Against this macro backdrop, Chinese bonds ought to fare much better than equities, as they have done so since last summer. This is because the public sector (the government and the State-Owned Enterprises) account for 98 percent of all China onshore bonds while they account for 35 percent of all Chinese equities. (In comparison, the figures are 70 percent and 0 percent, respective, for the US.) The parts of the Chinese economy that are struggling are concentrated in the private sector, and in Beijing’s regulatory campaign last summer, not one of the targets was a State Owned Enterprise. Thus, when thinking about the prospective performances of bonds and equities in China, this consideration of the composition of the issuers is critical. We think this explains why, against the slew of poor headline news on China, Chinese local currency bonds have remained bid, with minimal volatility, even though some Chinese dollar bonds and Chinese equities had poorer performances accompanied by higher volatility. In any case, in the coming months, as long as the economic recovery is a flattish U-shaped trajectory, this downward bias on Chinese bond yields ought to persist, in our view, and in turn enhancing the return of China onshore bonds.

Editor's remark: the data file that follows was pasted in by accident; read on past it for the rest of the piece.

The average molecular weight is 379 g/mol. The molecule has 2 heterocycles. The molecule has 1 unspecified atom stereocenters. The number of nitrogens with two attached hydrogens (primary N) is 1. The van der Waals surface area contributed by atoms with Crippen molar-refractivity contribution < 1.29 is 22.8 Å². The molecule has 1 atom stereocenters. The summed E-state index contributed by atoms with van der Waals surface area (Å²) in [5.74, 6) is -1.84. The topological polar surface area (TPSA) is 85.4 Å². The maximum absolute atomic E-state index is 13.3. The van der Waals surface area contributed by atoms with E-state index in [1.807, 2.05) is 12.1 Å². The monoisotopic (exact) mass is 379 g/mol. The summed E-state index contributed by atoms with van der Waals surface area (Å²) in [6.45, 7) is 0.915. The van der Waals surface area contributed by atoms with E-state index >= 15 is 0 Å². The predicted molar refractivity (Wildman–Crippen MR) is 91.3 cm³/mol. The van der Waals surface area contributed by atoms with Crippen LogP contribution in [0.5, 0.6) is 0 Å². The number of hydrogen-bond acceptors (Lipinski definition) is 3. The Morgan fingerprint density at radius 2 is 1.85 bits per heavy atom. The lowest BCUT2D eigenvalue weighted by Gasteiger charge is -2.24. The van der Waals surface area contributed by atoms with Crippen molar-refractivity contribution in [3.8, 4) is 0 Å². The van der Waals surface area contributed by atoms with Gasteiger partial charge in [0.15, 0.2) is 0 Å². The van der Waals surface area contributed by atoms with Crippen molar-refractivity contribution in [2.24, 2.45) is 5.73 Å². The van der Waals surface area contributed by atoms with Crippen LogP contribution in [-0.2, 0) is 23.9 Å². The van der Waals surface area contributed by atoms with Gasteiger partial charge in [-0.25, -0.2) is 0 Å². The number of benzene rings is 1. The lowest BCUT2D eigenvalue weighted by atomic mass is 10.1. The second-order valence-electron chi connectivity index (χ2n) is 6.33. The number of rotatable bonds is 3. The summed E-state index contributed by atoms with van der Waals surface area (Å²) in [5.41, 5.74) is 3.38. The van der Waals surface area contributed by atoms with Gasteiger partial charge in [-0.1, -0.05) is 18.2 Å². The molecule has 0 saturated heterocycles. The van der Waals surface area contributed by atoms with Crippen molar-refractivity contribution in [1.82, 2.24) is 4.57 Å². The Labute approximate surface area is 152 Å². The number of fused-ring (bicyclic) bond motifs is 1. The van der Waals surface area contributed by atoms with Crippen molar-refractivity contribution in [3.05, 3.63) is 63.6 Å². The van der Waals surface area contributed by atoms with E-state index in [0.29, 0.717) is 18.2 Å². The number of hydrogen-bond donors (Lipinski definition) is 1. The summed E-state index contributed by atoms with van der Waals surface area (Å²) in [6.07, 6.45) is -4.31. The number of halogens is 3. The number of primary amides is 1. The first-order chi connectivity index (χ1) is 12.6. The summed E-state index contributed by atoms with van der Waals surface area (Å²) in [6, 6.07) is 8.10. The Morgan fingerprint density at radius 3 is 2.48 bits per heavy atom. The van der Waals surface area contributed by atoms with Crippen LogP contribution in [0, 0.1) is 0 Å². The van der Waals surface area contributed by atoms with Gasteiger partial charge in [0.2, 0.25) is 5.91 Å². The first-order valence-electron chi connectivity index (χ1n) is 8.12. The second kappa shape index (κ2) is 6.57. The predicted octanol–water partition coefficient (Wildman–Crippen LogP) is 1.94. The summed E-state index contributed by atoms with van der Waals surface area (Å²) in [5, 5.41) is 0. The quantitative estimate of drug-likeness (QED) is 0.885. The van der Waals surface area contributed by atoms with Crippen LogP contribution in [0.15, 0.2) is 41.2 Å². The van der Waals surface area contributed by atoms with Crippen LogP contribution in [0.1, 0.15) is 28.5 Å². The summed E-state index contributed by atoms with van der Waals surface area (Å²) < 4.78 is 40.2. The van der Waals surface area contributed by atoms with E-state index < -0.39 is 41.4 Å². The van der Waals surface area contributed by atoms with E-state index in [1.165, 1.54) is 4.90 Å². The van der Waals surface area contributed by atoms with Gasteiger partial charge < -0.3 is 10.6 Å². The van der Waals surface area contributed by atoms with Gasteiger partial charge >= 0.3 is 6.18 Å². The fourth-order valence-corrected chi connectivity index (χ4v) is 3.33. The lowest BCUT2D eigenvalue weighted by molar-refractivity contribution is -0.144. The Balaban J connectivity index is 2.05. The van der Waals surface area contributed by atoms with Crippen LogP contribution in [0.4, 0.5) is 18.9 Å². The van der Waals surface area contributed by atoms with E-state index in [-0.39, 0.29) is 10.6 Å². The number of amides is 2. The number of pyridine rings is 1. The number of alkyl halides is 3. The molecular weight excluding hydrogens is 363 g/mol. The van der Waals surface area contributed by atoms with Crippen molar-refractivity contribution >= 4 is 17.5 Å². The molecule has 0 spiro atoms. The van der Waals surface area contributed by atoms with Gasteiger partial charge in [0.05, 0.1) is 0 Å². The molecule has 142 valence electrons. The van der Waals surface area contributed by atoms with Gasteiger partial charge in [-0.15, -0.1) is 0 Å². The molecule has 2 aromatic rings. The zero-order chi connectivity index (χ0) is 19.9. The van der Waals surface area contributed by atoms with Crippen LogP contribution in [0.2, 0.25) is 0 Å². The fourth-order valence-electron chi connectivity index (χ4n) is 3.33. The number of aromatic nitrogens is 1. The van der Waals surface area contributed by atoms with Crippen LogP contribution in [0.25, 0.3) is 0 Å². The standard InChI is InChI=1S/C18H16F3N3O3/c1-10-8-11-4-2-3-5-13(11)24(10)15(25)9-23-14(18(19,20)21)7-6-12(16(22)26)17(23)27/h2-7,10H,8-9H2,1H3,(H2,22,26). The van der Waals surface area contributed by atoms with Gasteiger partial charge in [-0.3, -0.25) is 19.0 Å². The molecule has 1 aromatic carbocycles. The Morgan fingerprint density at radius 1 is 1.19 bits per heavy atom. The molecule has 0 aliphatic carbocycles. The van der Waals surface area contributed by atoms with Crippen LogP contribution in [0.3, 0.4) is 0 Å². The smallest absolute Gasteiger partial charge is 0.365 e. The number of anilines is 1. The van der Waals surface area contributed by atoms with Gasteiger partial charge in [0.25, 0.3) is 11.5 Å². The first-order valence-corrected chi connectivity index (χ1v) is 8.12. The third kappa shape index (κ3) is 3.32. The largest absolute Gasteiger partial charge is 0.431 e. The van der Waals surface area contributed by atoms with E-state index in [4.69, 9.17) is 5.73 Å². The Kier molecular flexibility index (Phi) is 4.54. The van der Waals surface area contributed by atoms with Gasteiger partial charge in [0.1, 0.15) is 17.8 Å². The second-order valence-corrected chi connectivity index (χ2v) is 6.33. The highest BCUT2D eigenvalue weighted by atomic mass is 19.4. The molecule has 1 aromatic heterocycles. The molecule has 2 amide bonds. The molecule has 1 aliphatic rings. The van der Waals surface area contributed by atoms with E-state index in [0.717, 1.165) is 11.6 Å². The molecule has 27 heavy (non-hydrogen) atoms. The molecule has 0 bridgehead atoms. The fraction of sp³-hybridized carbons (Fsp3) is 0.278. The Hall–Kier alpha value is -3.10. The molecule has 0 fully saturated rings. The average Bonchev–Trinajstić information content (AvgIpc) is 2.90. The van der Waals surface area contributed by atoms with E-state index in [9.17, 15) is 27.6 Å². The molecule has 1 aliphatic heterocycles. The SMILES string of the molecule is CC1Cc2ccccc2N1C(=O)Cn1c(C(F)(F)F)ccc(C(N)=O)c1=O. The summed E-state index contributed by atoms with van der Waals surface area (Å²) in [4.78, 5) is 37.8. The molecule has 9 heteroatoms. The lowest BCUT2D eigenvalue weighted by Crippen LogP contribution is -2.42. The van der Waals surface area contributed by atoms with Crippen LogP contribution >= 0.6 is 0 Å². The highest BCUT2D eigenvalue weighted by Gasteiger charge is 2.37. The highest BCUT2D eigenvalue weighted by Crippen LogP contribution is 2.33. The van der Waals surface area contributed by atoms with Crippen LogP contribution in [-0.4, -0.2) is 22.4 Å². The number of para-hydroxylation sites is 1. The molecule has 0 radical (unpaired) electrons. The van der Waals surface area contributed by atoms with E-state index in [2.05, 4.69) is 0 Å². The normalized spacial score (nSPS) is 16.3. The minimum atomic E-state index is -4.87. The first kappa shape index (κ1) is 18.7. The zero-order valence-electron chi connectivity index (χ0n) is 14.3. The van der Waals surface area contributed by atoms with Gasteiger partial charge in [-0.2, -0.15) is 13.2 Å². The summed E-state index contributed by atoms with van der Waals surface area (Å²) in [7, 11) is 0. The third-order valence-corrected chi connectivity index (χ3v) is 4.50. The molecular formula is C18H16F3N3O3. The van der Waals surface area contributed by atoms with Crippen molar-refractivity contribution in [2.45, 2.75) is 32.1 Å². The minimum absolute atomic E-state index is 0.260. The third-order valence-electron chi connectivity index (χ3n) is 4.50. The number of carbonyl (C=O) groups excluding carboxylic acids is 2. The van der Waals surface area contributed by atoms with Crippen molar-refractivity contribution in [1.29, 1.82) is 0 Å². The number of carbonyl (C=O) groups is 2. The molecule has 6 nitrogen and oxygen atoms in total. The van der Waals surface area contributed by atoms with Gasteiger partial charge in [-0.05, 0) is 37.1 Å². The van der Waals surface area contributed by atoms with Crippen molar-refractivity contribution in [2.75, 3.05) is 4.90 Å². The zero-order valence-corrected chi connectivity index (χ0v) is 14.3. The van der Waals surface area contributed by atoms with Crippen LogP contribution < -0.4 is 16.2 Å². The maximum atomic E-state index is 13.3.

USDCNY could trade to 6.30 by year-end

We never subscribed to the occasionally popular view that the RMB would collapse under the weight of the negative geopolitical attention or the need for China to competitively devalue the currency. Instead, we have had the view that the Chinese RMB is one of the best currencies in the world, due to the structural fundamentals of the Chinese economy, its export competitiveness, and the prudence of the PBOC’s policies. Inflation has run much lower in China relative to most of the developed economies. This ought to enhance China’s competitiveness and further flatter its exports and the external balance. China’s current account (C/A) surplus totalled some USD169 billion in H1 2022 (annual run rate of a massive USD350 billion), compared to USD112 billion in H1 2021, against the overwhelming consensus earlier this year of weakening demand for Chinese exports. We believe that, as soon as the dollar starts to turn to reflect peak FFR, the Chinese exporters currently hoarding USDs will sell them and buy RMB, leading to a fall in USDCNY. We see 6.30 by year end.